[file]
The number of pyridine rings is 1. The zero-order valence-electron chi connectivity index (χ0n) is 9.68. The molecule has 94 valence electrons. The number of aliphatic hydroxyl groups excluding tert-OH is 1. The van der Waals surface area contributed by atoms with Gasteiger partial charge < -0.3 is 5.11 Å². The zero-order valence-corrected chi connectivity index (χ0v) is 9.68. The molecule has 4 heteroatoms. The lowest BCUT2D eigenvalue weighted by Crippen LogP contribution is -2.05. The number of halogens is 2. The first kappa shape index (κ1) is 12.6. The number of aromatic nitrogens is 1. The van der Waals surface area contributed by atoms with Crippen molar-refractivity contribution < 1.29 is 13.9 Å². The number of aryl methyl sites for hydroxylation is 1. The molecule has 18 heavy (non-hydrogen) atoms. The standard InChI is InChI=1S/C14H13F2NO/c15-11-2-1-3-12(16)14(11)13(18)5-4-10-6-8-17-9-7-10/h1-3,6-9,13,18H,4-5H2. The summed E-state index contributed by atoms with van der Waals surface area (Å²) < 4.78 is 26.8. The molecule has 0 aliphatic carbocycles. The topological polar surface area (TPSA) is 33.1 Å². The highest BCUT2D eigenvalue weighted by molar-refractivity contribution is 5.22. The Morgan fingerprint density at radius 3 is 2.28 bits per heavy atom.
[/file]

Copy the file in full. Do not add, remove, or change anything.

The number of pyridine rings is 1. The zero-order valence-electron chi connectivity index (χ0n) is 9.68. The molecule has 94 valence electrons. The number of aliphatic hydroxyl groups excluding tert-OH is 1. The van der Waals surface area contributed by atoms with Gasteiger partial charge < -0.3 is 5.11 Å². The zero-order valence-corrected chi connectivity index (χ0v) is 9.68. The molecule has 4 heteroatoms. The lowest BCUT2D eigenvalue weighted by Crippen LogP contribution is -2.05. The number of halogens is 2. The first kappa shape index (κ1) is 12.6. The number of aromatic nitrogens is 1. The van der Waals surface area contributed by atoms with Crippen molar-refractivity contribution < 1.29 is 13.9 Å². The number of aryl methyl sites for hydroxylation is 1. The molecule has 18 heavy (non-hydrogen) atoms. The standard InChI is InChI=1S/C14H13F2NO/c15-11-2-1-3-12(16)14(11)13(18)5-4-10-6-8-17-9-7-10/h1-3,6-9,13,18H,4-5H2. The summed E-state index contributed by atoms with van der Waals surface area (Å²) < 4.78 is 26.8. The molecule has 0 aliphatic carbocycles. The topological polar surface area (TPSA) is 33.1 Å². The highest BCUT2D eigenvalue weighted by molar-refractivity contribution is 5.22. The Morgan fingerprint density at radius 3 is 2.28 bits per heavy atom.